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Unique Homecoming : Descendants of Slaves Gather at Plantation

September 01, 1986|LYNN SIMROSS | Times Staff Writer

CRESWELL, N.C. — Here, in the rural marshlands of North Carolina's coastal plain, stands a pale yellow house that became the site of a unique "homecoming" on Saturday.

The people, about 2,000 of them, came not to remember this house, a plantation called Somerset Place, but to celebrate their ancestors who lived and died here--in slavery.

There were Spruills, Baums, Bennetts, Littlejohns, Honeyblues, Collins, Cabarruses, Rowsoms and Normans, with the Spruill family predominating.

"This is a time in America where we have had so much negativism and so much of the news is bad that this coming home to Somerset is a getting back to good news and a celebration of family," said Dorothy Spruill Redford, the descendant of a Somerset slave family and organizer of the reunion.

Redford's idea was to commemorate the contributions of her ancestors at Somerset, not, she said, to dwell on their pain and hardships as slaves.

She wanted the descendants to know of their family ties, some dating back to the original group of 80 slaves brought from West Africa by Englishman Josiah Collins to clear and work the swampy plantation fields in 1785.

Canal Builders

In their first two years at Somerset, those 80 black men built a 6-mile canal from the plantation to a nearby waterway where Collins' ships could pick up the plantation's rice and other grain for transport north to Boston.

The slaves, too, built Somerset Place's main house, an early Greek Revival home, and its outer buildings, but not until 1830, when Josiah Collins III was master of Somerset.

The 14-room yellow house is now administered as a state historic site in Pettigrew State Park. It was surely a mansion in the early south, but the plantation house is not as large as some estates in Beverly Hills and Bel-Air.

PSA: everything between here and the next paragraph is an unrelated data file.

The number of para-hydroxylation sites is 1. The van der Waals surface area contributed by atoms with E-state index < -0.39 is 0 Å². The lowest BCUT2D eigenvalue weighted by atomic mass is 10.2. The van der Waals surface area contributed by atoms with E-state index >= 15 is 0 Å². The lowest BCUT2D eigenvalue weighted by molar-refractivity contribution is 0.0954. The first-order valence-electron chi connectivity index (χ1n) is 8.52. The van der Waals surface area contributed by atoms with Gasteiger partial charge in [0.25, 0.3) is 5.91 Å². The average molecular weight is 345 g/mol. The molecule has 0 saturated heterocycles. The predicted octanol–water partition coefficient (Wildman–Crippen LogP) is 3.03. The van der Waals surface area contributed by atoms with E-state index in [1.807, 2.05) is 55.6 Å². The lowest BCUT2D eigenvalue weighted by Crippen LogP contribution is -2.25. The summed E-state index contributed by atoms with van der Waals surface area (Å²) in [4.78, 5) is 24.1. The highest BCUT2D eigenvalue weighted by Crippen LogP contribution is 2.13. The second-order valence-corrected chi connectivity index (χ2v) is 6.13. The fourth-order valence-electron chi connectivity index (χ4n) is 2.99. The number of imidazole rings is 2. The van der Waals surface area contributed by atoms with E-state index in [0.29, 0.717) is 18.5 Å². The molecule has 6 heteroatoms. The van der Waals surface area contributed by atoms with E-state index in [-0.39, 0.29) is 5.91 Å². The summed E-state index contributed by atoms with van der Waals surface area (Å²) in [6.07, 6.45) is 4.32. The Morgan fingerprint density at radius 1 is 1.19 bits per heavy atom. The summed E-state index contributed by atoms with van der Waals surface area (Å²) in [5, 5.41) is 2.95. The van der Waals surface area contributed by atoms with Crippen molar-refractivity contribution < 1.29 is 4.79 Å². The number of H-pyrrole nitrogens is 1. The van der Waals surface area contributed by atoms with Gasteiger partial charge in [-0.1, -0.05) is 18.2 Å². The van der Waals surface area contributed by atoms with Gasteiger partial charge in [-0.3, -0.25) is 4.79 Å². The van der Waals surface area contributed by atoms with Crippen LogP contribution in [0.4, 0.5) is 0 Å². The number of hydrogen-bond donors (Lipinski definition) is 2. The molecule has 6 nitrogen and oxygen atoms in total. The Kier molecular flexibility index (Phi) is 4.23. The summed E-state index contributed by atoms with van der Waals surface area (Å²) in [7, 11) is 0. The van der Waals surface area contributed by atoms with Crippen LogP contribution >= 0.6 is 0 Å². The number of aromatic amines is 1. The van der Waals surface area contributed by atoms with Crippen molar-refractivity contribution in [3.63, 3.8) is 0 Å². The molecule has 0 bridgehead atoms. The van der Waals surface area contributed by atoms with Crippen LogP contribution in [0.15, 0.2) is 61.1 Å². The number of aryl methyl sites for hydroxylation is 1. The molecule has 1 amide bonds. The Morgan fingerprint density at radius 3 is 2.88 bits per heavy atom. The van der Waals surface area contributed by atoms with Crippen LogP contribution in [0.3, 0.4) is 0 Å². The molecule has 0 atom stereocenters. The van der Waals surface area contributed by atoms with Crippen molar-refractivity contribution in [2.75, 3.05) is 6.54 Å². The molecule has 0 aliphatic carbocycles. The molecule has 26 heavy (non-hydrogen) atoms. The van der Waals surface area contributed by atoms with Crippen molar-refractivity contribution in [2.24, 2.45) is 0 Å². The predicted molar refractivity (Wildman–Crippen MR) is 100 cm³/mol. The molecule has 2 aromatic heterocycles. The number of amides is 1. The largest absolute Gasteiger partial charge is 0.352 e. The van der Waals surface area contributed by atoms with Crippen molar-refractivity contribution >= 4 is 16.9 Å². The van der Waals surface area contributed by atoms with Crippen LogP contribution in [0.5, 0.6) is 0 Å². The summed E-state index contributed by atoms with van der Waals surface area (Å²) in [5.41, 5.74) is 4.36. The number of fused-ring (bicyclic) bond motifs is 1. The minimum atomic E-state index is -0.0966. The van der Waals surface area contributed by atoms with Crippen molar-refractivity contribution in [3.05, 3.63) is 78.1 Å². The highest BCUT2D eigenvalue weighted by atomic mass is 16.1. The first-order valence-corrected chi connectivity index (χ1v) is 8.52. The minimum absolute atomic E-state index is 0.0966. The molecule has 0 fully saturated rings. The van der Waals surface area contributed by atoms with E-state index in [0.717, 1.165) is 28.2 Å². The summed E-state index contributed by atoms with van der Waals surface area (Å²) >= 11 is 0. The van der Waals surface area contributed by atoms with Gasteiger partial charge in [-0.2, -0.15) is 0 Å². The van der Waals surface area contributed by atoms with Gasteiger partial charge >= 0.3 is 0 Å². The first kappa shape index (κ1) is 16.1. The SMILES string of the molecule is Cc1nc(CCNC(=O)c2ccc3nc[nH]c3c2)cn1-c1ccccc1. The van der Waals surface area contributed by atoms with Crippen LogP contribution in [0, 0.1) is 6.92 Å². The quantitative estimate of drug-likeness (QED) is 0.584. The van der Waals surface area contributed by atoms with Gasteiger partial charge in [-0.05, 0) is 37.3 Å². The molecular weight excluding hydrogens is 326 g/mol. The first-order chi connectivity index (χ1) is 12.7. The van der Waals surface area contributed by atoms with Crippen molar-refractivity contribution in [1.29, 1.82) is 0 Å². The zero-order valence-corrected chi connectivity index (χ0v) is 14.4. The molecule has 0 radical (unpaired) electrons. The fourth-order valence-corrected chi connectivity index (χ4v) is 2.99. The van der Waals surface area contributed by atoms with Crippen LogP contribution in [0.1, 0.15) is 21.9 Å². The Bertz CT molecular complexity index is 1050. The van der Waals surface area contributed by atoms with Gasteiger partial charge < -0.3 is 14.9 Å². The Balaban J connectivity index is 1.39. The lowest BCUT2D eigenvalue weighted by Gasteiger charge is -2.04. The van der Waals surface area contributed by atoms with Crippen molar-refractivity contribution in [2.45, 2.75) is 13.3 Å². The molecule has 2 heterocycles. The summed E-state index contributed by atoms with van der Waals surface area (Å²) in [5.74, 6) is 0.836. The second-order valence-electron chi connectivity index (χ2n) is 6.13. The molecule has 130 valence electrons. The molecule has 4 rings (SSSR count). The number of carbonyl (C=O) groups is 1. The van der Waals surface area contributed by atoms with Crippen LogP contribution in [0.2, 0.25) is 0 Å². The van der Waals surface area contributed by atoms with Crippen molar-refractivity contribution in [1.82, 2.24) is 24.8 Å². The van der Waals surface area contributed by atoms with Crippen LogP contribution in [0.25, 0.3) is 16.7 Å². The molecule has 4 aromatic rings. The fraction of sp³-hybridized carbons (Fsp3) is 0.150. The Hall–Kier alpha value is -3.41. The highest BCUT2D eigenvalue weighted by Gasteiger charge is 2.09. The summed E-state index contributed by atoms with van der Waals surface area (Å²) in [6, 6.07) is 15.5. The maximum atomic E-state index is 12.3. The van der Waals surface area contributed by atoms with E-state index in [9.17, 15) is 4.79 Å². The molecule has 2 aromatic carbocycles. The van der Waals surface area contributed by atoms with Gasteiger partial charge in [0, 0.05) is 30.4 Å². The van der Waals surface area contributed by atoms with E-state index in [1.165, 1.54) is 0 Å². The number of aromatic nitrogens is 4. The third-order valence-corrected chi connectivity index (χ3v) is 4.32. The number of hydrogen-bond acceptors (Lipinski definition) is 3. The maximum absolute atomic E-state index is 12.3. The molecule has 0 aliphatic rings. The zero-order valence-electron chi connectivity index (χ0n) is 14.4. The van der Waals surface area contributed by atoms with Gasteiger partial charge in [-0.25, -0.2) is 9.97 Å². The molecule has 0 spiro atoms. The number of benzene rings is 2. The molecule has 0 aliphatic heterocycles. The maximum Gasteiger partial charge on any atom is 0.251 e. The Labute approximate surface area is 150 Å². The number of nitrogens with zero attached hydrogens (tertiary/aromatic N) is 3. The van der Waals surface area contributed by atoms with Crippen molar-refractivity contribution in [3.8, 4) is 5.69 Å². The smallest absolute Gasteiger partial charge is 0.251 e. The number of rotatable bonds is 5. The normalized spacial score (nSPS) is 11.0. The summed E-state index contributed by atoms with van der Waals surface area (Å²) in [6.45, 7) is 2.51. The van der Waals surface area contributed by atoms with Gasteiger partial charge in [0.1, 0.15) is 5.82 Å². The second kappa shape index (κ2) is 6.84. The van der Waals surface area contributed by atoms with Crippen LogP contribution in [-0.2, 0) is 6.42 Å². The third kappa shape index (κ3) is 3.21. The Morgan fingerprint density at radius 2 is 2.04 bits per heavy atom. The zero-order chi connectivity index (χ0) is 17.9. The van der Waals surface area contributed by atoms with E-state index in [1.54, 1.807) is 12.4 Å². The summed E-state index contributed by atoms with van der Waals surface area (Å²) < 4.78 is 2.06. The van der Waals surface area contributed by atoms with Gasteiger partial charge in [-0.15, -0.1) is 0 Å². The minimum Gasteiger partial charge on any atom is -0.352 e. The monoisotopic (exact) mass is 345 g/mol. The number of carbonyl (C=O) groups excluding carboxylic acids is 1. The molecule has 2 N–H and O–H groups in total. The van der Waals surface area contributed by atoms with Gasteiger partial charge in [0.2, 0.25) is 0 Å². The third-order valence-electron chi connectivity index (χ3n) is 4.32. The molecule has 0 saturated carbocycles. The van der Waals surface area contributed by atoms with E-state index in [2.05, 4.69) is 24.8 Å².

But its size is of little matter. Somerset Place is an important part of the history here, and Redford wanted its descendants to know of their families' place in that saga.

Through Saturday's homecoming, the end result of Redford's 10-year search into her family background, a genealogical quest inspired by Alex Haley's "Roots," Somerset's descendants would find their home ties.

Haley, in fact, made a surprise visit to the homecoming in mid-afternoon, much to the delight of Redford and the others gathered on the grounds of the 5,870-acre plantation on the edge of Lake Phelps, eight miles back in the mosquito-ridden swampland surrounding the little town of Creswell.

Earlier this year, Redford had written to Haley at his Los Angeles home, asking if he could attend. Haley had sent his regrets, saying he would be in Morocco at the time.

Acting on Impulse

"I'm just thrilled that it ("Roots") has taken this form," said Haley. "I was flying back to Los Angeles from Morocco to meet two buddies and I saw the story in USA Today. I showed it to my friends and said, 'What the hell, let's go.' It was purely impulse."

Speaking to the crowd gathered under the shade of huge old holley trees that once bordered Somerset's formal gardens, Haley said: "Your forebears, no matter who you are, prayed for a better day. . . . I can't imagine a better thing to have happened to prayers than a day like today."

Haley's words and the smiling faces of the crowd at Somerset made Dot Redford cry.

It wasn't the first time this day her eyes had filled with tears. And the same was true for many other slave descendants.

For her work, Redford received a state proclamation from Gov. James G. Martin and a sincere thank-you from Maryland State Sen. Clarence W. Blount, who did not know he was a Somerset slave descendant until Redford told him of his ancestors.

'People in the South have a long way to go to overcome the pain and burden of suffering because of slavery," said Gov. Martin. "But we are here to celebrate a new theme, of recognition and respect of those very slaves themselves--for they were very real people who built this place. Through the evil system they survived, they built strong ties, and that is the reason you are here today."

"It's taken such a long time, and it's so important for people to be able to find their roots," Redford said. "If you're doing something like this that is very personal, you never see the broad scope. I knew in August last year that I was going to have the coming home to Somerset, but this is beyond what I dreamed it would be."

Redford also had no idea her dream of a Somerset Place homecoming would almost turn into a media nightmare. Neither did Josiah Collins VI, who came from his home in Seattle for the event, nor his cousin, Frances Inglis from nearby Edenton, also a direct descendant of the Collins family.

The week of the reunion, this remote area of North Carolina, not far from the seashore resort towns of the Outer Banks, was crawling with print and TV journalists. There were interviews on top of interviews by national media representatives.

One day Redford and Inglis were asked to appear at Somerset for a 6 a.m. television interview. They did.

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